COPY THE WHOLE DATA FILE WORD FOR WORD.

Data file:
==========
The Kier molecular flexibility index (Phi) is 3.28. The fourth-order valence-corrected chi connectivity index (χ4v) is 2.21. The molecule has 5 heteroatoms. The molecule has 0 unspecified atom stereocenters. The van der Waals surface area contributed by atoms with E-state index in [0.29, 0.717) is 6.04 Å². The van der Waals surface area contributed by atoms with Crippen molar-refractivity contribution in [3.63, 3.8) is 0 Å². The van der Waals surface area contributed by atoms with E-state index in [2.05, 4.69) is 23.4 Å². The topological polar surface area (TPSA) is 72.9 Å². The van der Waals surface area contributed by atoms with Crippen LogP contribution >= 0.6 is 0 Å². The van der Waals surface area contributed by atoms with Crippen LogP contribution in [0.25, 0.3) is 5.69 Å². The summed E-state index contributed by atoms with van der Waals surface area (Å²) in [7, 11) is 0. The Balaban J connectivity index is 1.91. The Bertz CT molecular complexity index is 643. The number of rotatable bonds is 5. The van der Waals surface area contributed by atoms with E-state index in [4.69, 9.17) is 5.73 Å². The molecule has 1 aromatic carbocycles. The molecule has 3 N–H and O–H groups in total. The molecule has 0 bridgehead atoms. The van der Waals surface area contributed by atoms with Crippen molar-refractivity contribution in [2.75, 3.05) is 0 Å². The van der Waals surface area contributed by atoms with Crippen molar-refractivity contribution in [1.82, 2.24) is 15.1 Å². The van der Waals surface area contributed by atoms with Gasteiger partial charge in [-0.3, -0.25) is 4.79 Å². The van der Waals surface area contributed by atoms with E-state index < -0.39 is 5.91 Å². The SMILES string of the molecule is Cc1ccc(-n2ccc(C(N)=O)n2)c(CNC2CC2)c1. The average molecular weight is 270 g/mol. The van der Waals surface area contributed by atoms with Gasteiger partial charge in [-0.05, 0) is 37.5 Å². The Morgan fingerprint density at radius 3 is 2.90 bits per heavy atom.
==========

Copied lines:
The Kier molecular flexibility index (Phi) is 3.28. The fourth-order valence-corrected chi connectivity index (χ4v) is 2.21. The molecule has 5 heteroatoms. The molecule has 0 unspecified atom stereocenters. The van der Waals surface area contributed by atoms with E-state index in [0.29, 0.717) is 6.04 Å². The van der Waals surface area contributed by atoms with Crippen molar-refractivity contribution in [3.63, 3.8) is 0 Å². The van der Waals surface area contributed by atoms with E-state index in [2.05, 4.69) is 23.4 Å². The topological polar surface area (TPSA) is 72.9 Å². The van der Waals surface area contributed by atoms with Crippen LogP contribution >= 0.6 is 0 Å². The van der Waals surface area contributed by atoms with Crippen LogP contribution in [0.25, 0.3) is 5.69 Å². The summed E-state index contributed by atoms with van der Waals surface area (Å²) in [7, 11) is 0. The Balaban J connectivity index is 1.91. The Bertz CT molecular complexity index is 643. The number of rotatable bonds is 5. The van der Waals surface area contributed by atoms with E-state index in [4.69, 9.17) is 5.73 Å². The molecule has 1 aromatic carbocycles. The molecule has 3 N–H and O–H groups in total. The molecule has 0 bridgehead atoms. The van der Waals surface area contributed by atoms with Crippen molar-refractivity contribution in [2.75, 3.05) is 0 Å². The van der Waals surface area contributed by atoms with Crippen molar-refractivity contribution in [1.82, 2.24) is 15.1 Å². The van der Waals surface area contributed by atoms with Gasteiger partial charge in [-0.3, -0.25) is 4.79 Å². The van der Waals surface area contributed by atoms with E-state index < -0.39 is 5.91 Å². The SMILES string of the molecule is Cc1ccc(-n2ccc(C(N)=O)n2)c(CNC2CC2)c1. The average molecular weight is 270 g/mol. The van der Waals surface area contributed by atoms with Gasteiger partial charge in [-0.05, 0) is 37.5 Å². The Morgan fingerprint density at radius 3 is 2.90 bits per heavy atom.